Cardiff Blues have confirmed that Leigh Halfpenny will join Toulon when his contract expires at the end of this season.
The news was confirmed on Cardiff's official website and also via Twitter:
Leigh Halfpenny to leave Blues http://t.co/mh1NMC2gaR— Cardiff Blues (@cardiff_blues) January 23, 2014
Wales international Halfpenny, 25, is one of the hottest properties in rugby union after winning the Six Nations Player of the Tournament award in 2013 and also Player of the Series in the British and Irish Lions 2013 tour of Australia, where he started all three tests.
And after making his competitive debut for Cardiff in 2008, he has gone on to make 87 appearances, scoring 568 points across seven seasons.
The defending Heineken Cup champions are looking for a long-term replacement for Jonny Wilkinson, who is expected to extend his stay with the club next season.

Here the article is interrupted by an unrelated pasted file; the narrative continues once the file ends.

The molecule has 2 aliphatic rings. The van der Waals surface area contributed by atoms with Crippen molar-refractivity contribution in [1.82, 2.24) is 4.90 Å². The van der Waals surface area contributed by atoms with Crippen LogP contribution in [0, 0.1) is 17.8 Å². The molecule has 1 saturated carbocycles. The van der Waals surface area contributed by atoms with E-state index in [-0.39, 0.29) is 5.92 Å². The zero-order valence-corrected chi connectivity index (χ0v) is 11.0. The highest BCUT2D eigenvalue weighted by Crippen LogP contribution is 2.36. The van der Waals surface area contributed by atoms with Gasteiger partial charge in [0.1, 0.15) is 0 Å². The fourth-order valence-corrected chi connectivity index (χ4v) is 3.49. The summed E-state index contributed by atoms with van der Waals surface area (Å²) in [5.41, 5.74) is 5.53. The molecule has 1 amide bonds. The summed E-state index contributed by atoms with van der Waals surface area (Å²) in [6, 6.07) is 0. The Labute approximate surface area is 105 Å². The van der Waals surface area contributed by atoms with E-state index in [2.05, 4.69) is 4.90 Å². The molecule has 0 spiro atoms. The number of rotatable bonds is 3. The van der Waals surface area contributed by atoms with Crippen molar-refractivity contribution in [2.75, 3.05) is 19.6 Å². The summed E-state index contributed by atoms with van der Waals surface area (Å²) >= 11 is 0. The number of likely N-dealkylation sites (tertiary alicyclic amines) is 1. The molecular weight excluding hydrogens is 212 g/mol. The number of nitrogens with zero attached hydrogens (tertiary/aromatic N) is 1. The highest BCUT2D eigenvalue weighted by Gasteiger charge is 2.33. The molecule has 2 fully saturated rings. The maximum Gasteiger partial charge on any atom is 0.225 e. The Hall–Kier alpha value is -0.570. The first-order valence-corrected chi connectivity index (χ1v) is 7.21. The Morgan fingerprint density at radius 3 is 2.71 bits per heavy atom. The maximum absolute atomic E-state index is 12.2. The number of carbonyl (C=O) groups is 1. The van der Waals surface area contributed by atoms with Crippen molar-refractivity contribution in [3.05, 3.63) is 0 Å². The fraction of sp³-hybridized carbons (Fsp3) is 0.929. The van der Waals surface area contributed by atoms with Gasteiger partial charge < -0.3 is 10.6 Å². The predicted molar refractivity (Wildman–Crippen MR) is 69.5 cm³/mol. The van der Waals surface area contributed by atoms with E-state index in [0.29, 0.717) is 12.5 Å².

Blues chief executive Richard Holland said on the club's official site that the current state of Welsh rugby is to blame for Halfpenny's decision to move:
The threat to Welsh rugby and our ability to keep top players in Wales is highlighted by the fact the French game is underpinned by broadcast revenues that dwarf anything we receive from our domestic league.
We need to be able to compete and have meaningful competitions that will increase funding into Welsh rugby. It's not surprising that Welsh players would choose the certainty of strong weekly French competitions over the uncertainty of the weekly club competition in Wales.
The future of the game in Wales must be sorted out now - this situation simply cannot be allowed to continue.
Halfpenny is one of 13 high-profile Welsh players who have decided they are better off plying their trade outside of the country, with many of them playing in France, including Wales teammate Ian Evans, who will also join Toulon next season.
In order to reverse this trend, Welsh rugby must employ an overhaul of their club structure. The talent is there, with Wales winning their 26th Six Nations championship in 2013 and also making the last four of the 2011 Rugby World Cup.
But until the state of the domestic club game is rethought, the best players will continue to move in order for a higher level of competition and better chance of making money.